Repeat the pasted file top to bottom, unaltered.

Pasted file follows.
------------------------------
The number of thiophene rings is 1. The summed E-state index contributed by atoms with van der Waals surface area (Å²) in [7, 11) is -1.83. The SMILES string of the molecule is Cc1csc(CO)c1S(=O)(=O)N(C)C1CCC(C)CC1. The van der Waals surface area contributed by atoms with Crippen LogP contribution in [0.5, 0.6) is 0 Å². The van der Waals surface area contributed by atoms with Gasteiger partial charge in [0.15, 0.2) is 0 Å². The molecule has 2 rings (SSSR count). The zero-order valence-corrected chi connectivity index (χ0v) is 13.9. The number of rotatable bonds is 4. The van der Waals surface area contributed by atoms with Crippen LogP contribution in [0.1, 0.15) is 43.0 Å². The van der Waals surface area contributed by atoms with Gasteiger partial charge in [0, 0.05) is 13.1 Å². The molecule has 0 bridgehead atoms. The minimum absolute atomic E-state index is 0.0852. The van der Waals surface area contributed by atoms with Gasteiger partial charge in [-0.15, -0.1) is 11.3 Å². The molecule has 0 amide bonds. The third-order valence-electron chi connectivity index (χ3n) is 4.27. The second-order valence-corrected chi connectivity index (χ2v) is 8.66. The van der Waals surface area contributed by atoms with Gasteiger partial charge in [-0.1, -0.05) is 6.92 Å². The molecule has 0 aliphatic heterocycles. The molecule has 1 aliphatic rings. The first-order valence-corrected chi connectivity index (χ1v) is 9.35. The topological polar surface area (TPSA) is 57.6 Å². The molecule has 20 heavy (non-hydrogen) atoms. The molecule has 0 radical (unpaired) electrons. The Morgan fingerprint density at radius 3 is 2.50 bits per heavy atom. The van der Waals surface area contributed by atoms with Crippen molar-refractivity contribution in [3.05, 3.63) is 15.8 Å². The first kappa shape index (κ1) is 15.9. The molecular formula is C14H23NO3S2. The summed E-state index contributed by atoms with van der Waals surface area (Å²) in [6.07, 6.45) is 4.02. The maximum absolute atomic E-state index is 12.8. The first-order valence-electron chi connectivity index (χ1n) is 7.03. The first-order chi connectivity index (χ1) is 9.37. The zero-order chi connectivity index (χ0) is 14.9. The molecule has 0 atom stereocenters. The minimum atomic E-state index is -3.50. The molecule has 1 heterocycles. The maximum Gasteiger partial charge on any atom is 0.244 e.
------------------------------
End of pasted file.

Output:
The number of thiophene rings is 1. The summed E-state index contributed by atoms with van der Waals surface area (Å²) in [7, 11) is -1.83. The SMILES string of the molecule is Cc1csc(CO)c1S(=O)(=O)N(C)C1CCC(C)CC1. The van der Waals surface area contributed by atoms with Crippen LogP contribution in [0.5, 0.6) is 0 Å². The van der Waals surface area contributed by atoms with Gasteiger partial charge in [0.15, 0.2) is 0 Å². The molecule has 2 rings (SSSR count). The zero-order valence-corrected chi connectivity index (χ0v) is 13.9. The number of rotatable bonds is 4. The van der Waals surface area contributed by atoms with Crippen LogP contribution in [0.1, 0.15) is 43.0 Å². The van der Waals surface area contributed by atoms with Gasteiger partial charge in [0, 0.05) is 13.1 Å². The molecule has 0 bridgehead atoms. The minimum absolute atomic E-state index is 0.0852. The van der Waals surface area contributed by atoms with Gasteiger partial charge in [-0.15, -0.1) is 11.3 Å². The molecule has 0 amide bonds. The third-order valence-electron chi connectivity index (χ3n) is 4.27. The second-order valence-corrected chi connectivity index (χ2v) is 8.66. The van der Waals surface area contributed by atoms with Gasteiger partial charge in [-0.1, -0.05) is 6.92 Å². The molecule has 0 aliphatic heterocycles. The molecule has 1 aliphatic rings. The first-order valence-corrected chi connectivity index (χ1v) is 9.35. The topological polar surface area (TPSA) is 57.6 Å². The molecule has 20 heavy (non-hydrogen) atoms. The molecule has 0 radical (unpaired) electrons. The Morgan fingerprint density at radius 3 is 2.50 bits per heavy atom. The van der Waals surface area contributed by atoms with Crippen molar-refractivity contribution in [3.05, 3.63) is 15.8 Å². The first kappa shape index (κ1) is 15.9. The molecular formula is C14H23NO3S2. The summed E-state index contributed by atoms with van der Waals surface area (Å²) in [6.07, 6.45) is 4.02. The maximum absolute atomic E-state index is 12.8. The first-order valence-electron chi connectivity index (χ1n) is 7.03. The first-order chi connectivity index (χ1) is 9.37. The zero-order chi connectivity index (χ0) is 14.9. The molecule has 0 atom stereocenters. The minimum atomic E-state index is -3.50. The molecule has 1 heterocycles. The maximum Gasteiger partial charge on any atom is 0.244 e.